Because of all this, I’m typing this a whole week later and I’m STILL muttering, ‘I can’t believe this has happened’ and periodically checking the Edgar shortlists online to check that I’m still there.

The ceremony is in New York on April 25. Stand by 24/7 Instagram updates from the City In Which Catherine Definitely Won’t Sleep Because She’ll Be Too Overwhelmed And Excited.

Writing books for a living is a wonderful but weird job to have, and it can be an emotional rollercoaster. My Inspiration Project partners in crime, Hazel Gaynor and Carmel Harrington, and I often talk about corners – about how, at any moment on any given day, you can get a phone call or an email with amazing news. It could be something major, like a new foreign deal, or it could just be something nice, like being invited to a festival you’ve always enjoyed going to. But with your books out in the world, the possibility is always there. Last Tuesday afternoon, I was sitting on my couch sorting out my laundry on a grey, dull, cold January day when, without getting up, I turned a corner.

Something wonderful did happen.


Bargain alert! If you live in the UK or Ireland, you can download The Liar’s Girl in e-book for just 99p for a limited time.

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Writers, Go Forth and Binge-Watch Netflix

I often think of the additional books I might have written if it wasn’t for the invention of Netflix, and I mourn them. I watch so much Netflix and I almost always do it in a binge.

Last summer I started what I’ve heard referred to as ‘extreme scheduling’, i.e. the only kind of extreme anything you’ll ever catch me doing, which is where you use an hourly planner to keep track of and/or to plan out your days. The same week I discovered Project Runway. There’s four (old) series of it on Irish Netflix, each of which have about 14 episodes, each of which are approximately 40 minutes long.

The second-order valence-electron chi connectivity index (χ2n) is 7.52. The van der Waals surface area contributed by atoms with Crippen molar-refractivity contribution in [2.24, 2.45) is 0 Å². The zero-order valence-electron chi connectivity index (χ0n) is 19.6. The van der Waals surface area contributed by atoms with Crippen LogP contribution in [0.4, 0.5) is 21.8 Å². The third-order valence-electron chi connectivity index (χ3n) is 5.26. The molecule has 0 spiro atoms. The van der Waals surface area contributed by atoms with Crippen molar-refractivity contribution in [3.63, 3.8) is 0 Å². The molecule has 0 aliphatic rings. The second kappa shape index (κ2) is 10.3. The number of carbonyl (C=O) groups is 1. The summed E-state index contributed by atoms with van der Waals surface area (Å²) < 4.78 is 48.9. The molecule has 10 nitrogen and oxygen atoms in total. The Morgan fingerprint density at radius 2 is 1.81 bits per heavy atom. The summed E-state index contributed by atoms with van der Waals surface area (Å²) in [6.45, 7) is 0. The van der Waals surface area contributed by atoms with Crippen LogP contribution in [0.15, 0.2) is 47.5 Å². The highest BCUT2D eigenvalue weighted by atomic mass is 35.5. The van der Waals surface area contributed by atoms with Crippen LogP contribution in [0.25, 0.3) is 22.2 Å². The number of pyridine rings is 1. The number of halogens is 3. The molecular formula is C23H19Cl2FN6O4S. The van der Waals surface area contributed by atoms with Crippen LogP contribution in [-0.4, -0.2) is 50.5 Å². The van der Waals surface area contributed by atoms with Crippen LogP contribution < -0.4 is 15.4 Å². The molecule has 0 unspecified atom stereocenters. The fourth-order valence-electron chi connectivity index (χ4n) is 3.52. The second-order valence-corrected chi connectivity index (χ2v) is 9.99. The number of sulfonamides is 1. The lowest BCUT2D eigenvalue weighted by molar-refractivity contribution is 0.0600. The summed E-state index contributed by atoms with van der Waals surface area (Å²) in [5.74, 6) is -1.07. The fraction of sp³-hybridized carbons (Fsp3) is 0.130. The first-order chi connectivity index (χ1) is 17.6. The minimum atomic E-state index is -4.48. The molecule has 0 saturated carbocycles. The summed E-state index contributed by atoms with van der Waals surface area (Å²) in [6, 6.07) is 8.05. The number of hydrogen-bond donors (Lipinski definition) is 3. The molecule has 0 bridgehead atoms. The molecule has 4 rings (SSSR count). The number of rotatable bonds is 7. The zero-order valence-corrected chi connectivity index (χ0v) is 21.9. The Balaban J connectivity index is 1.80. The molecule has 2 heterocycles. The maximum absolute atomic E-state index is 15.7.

That’s 37 hours of television which I blasted all the way through in the space of about eight days.

This despite the fact that I was supposed to be writing the first draft of Book 3, Rewind (coming September 2019; more on that soon) and that, as per my Must Write This Amount of Words In Order Not To Be Late calculations, I was on track to not finish in time.

Thirty-seven hours. I had to write that down in my planner and look at it in black and white. I felt terrible about it. Shameful and guilty and icky and stressed. But yet I still hit PLAY NEXT EPISODE every time I was given the option.

My brain just doesn’t do rewards. I can’t say to myself, ‘I’ll write now, and save this as a reward for when my draft is submitted.’ Instead I say something like, ‘I want to watch this now, and the wanting is distracting me, so I think it’s better that I down tools and watch it now and then write later instead.’ I wasn’t going to change. I wasn’t going to stop binge-watching Netflix.

So I needed to justify it – and that’s why we’re here today. Here’s why I think all writers should be watching Netflix, lots…

Netflix Helps You Write

If you haven’t watched Set It Up on Netflix (five times already, ahem) then you definitely you should. Immediately.

It’s a smart, funny and fresh rom-com that also contains one of the best pieces of writing advice I’ve ever come across.

Harper is the very much overworked and underpaid assistant to Kirsten, the founder of an online sports news site, but she dreams of being a sports journalist herself. She was hoping that sticking it out as Kirsten’s assistant might help her writing career, but there’s a crucial problem: Harper has never actually written anything. When she finally opens up her laptop, she feels like everything she’s writing is a pile of molten sh*te and despair ensues. But then her roommate gives her some great advice. She tells her, ‘You’re not a bad writer – yet.